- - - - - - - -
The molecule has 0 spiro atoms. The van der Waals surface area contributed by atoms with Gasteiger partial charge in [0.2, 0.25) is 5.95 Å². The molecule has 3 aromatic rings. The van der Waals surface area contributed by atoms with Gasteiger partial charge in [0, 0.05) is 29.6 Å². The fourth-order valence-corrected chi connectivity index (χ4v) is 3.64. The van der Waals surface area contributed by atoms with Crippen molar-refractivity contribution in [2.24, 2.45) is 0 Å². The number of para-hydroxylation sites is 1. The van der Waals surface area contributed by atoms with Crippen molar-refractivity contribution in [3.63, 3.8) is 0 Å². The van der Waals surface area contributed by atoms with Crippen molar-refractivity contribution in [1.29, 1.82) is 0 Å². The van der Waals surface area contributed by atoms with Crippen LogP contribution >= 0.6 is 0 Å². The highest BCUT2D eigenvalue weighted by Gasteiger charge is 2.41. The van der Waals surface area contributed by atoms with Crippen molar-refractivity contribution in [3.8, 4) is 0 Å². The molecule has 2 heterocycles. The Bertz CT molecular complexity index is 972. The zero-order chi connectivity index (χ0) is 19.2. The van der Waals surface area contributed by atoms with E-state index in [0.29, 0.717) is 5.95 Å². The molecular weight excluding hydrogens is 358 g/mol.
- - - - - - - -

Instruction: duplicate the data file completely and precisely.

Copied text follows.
The molecule has 0 spiro atoms. The van der Waals surface area contributed by atoms with Gasteiger partial charge in [0.2, 0.25) is 5.95 Å². The molecule has 3 aromatic rings. The van der Waals surface area contributed by atoms with Gasteiger partial charge in [0, 0.05) is 29.6 Å². The fourth-order valence-corrected chi connectivity index (χ4v) is 3.64. The van der Waals surface area contributed by atoms with Crippen molar-refractivity contribution in [2.24, 2.45) is 0 Å². The number of para-hydroxylation sites is 1. The van der Waals surface area contributed by atoms with Crippen molar-refractivity contribution in [3.63, 3.8) is 0 Å². The van der Waals surface area contributed by atoms with Crippen molar-refractivity contribution in [1.29, 1.82) is 0 Å². The van der Waals surface area contributed by atoms with Crippen LogP contribution >= 0.6 is 0 Å². The highest BCUT2D eigenvalue weighted by Gasteiger charge is 2.41. The van der Waals surface area contributed by atoms with Crippen molar-refractivity contribution in [3.8, 4) is 0 Å². The molecule has 2 heterocycles. The Bertz CT molecular complexity index is 972. The zero-order chi connectivity index (χ0) is 19.2. The van der Waals surface area contributed by atoms with E-state index in [0.29, 0.717) is 5.95 Å². The molecular weight excluding hydrogens is 358 g/mol.